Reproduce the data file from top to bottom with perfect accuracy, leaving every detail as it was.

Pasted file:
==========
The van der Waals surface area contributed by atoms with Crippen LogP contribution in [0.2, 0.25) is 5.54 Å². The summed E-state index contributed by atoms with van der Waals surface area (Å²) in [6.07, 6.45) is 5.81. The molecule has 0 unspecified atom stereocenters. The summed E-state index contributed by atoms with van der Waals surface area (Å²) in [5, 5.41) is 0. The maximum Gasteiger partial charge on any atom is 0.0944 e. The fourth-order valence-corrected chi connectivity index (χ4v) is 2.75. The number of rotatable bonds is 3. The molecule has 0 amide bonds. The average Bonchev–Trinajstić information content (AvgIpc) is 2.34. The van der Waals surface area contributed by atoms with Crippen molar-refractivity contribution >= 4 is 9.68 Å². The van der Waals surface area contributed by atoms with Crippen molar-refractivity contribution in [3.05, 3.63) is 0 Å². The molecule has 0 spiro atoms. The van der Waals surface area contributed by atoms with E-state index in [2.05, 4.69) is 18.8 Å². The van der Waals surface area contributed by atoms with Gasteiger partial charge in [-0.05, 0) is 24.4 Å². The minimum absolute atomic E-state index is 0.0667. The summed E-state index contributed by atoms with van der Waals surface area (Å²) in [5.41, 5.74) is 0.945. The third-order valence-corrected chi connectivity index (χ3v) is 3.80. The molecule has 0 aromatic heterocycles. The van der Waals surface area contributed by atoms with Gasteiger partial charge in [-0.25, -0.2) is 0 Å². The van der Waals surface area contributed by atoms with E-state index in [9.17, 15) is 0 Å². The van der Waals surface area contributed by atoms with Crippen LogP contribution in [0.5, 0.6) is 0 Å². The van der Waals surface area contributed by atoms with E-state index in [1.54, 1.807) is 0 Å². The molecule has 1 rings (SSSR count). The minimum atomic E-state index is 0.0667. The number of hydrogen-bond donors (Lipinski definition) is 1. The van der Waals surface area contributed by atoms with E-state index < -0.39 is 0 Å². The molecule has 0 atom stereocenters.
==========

The van der Waals surface area contributed by atoms with Crippen LogP contribution in [0.2, 0.25) is 5.54 Å². The summed E-state index contributed by atoms with van der Waals surface area (Å²) in [6.07, 6.45) is 5.81. The molecule has 0 unspecified atom stereocenters. The summed E-state index contributed by atoms with van der Waals surface area (Å²) in [5, 5.41) is 0. The maximum Gasteiger partial charge on any atom is 0.0944 e. The fourth-order valence-corrected chi connectivity index (χ4v) is 2.75. The number of rotatable bonds is 3. The molecule has 0 amide bonds. The average Bonchev–Trinajstić information content (AvgIpc) is 2.34. The van der Waals surface area contributed by atoms with Crippen molar-refractivity contribution >= 4 is 9.68 Å². The van der Waals surface area contributed by atoms with Crippen molar-refractivity contribution in [3.05, 3.63) is 0 Å². The molecule has 0 spiro atoms. The van der Waals surface area contributed by atoms with E-state index in [2.05, 4.69) is 18.8 Å². The van der Waals surface area contributed by atoms with Gasteiger partial charge in [-0.05, 0) is 24.4 Å². The minimum absolute atomic E-state index is 0.0667. The summed E-state index contributed by atoms with van der Waals surface area (Å²) in [5.41, 5.74) is 0.945. The third-order valence-corrected chi connectivity index (χ3v) is 3.80. The molecule has 0 aromatic heterocycles. The van der Waals surface area contributed by atoms with Gasteiger partial charge in [-0.25, -0.2) is 0 Å². The van der Waals surface area contributed by atoms with E-state index in [9.17, 15) is 0 Å². The van der Waals surface area contributed by atoms with Crippen LogP contribution in [0.5, 0.6) is 0 Å². The van der Waals surface area contributed by atoms with E-state index in [1.54, 1.807) is 0 Å². The molecule has 1 rings (SSSR count). The minimum atomic E-state index is 0.0667. The number of hydrogen-bond donors (Lipinski definition) is 1. The van der Waals surface area contributed by atoms with E-state index < -0.39 is 0 Å². The molecule has 0 atom stereocenters.